Dr. Sidney Garfield’s childhood dream of being an architect was shattered when his Jewish Russian immigrant parents insisted he become a doctor. Little did the young Garfield know that his destiny was not only to become a doctor but also to blaze trails few others had even dared to ponder.
Indeed, 25 years after Garfield’s death, President Barack Obama points to the medical care program Garfield founded as a model for 21st Century health care reform, author Tom Debley said in his talk to the Commonwealth Club in San Francisco Aug. 25.
Debley, author of a new Garfield biography, described the extraordinary life of the pioneering Kaiser Permanente doctor in the book, Dr. Sidney R Garfield: the Visionary Who Turned Sick Care into Health Care. “Most people know very little of Sidney Garfield, and I try to remedy this with my book (written in collaboration with Jon Stewart),” Debley told the crowd.
Debley recounted Garfield’s 20th Century journey from his birth in 1906 in Elizabeth, New Jersey, through the Great Depression, World War II, the Cold War, and the 1950s and 1960s battles to gain acceptance for a different type of medical care.
Garfield’s formula for the best health care emphasized ways to keep people free of disease and thus not needing sick care. In 1933, Garfield found he could provide affordable care to the workers on the Colorado River aqueduct project by collecting weekly dues to cover all members whether they required care or not.
“After nearly going broke, Garfield linked two ideas from the debate of his era – prepayment and prevention – in a way that reversed medical economics,” Debley, director of Heritage Resources for Kaiser Permanente, told the Commonwealth Club audience.
“In 1938, he joined forces with (industrialist Henry J) Kaiser and his son Edgar at the construction site of the Grand Coulee Dam. Here Garfield added the ideas of group medical practice, facilities under one roof, and a family plan,” Debley said.
In the War years, Garfield reunited with the Kaisers to provide medical care for workers in Kaiser’s Pacific Coast shipyards and the Kaiser Steel plant in Fontana, California. “In a mere 18 months, he and his colleagues opened four hospitals and built the largest civilian medical care program on the Home Front of World War II.”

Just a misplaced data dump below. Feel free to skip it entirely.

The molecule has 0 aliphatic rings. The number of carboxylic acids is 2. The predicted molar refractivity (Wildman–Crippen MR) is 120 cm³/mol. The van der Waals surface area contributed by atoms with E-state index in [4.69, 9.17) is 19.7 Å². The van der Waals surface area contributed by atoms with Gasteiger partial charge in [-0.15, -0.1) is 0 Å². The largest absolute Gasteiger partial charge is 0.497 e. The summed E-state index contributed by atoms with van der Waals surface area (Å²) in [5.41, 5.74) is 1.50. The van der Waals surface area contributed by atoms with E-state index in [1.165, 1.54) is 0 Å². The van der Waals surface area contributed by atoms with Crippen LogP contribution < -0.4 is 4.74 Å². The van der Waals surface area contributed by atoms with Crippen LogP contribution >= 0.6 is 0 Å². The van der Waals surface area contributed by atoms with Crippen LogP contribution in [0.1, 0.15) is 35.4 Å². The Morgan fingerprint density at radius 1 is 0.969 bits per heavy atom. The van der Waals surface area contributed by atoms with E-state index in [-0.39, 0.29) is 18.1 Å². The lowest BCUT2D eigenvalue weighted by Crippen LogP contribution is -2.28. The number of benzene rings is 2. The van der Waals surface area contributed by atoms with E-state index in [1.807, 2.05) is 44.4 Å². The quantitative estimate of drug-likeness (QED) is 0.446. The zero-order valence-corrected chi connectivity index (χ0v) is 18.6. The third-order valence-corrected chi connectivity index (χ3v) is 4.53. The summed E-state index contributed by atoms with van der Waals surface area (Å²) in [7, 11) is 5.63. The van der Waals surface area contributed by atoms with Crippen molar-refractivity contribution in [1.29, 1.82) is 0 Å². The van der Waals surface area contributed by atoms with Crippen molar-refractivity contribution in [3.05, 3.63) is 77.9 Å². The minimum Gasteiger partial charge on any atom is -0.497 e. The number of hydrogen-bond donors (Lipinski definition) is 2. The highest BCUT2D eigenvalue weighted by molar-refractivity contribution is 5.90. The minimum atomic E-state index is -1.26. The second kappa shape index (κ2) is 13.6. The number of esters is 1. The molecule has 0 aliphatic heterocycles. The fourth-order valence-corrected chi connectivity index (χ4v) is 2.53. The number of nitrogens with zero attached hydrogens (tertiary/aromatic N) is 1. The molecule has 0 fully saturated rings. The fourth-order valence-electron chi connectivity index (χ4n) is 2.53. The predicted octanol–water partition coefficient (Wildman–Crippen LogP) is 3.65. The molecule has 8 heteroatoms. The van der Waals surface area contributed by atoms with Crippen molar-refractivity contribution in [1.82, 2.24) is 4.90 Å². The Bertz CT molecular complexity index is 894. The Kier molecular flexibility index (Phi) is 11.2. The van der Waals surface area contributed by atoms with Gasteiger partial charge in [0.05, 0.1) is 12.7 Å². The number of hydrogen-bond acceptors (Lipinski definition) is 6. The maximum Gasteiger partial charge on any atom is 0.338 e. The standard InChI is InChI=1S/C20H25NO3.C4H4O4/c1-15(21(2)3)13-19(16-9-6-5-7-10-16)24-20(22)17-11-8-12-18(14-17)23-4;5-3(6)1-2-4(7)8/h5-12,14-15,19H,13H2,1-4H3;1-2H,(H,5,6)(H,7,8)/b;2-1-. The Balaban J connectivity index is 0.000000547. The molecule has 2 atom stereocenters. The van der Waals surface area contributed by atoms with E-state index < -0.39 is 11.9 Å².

When the War ended in 1945, Garfield and Kaiser were able to keep their health plan alive by opening up to the public and taking care of union members such as the longshoremen and the steel workers. Soon enough, the University of California, public schools, other government and large employers picked up Kaiser Permanente care for their employees.
“Sidney Garfield was a doer – his is a classic American story – a man passionate about his calling and determined in his quest. Like his ideas or not, he and Henry Kaiser brought health care to millions of Americans – more than any two individuals I can think of in American history,” Debley told the group.
But, wait, the story isn’t over yet. In the 1950s when Garfield’s run as medical director ended, he resurrected his youthful fantasy to be a builder. Garfield created designs for new Kaiser Permanente hospitals that won him national acclaim.
“Three hospitals opened in 1953 –in Walnut Creek, San Francisco, and Los Angeles – were labeled ‘dream hospitals.’ Dr. Walter C. Alvarez, perhaps America’s most famous physician of the era, told broadcaster Lowell Thomas: ‘A new day has dawned, where more brains will go into the design and architecture of a hospital.’
“Newscaster Chet Huntley reported: “The use of labor-saving devices, the use of light (both natural and artificial), the gadgets, the décor, and the personnel are all combined to make the new (Los Angeles) Kaiser Foundation Hospital something special,’ ” Debley said.
Still, Garfield was not done. In 1960, he insisted Kaiser Permanente embrace the computer whose development was in its infancy. “Garfield saw computers as a component of a ‘total health’ system of care,” Debley noted. Garfield’s early vision has allowed Kaiser Permanente to become an international leader in the field of electronic medical records and other IT systems.
All in a day’s work for Sidney Garfield.
– Ginny McPartland
To order your copy of Debley’s book, Dr. Sidney R Garfield: the Visionary Who Turned Sick Care into Health Care, go to The Permanente Press.
To view the talk on FORA.tv, go to Commonwealth Club.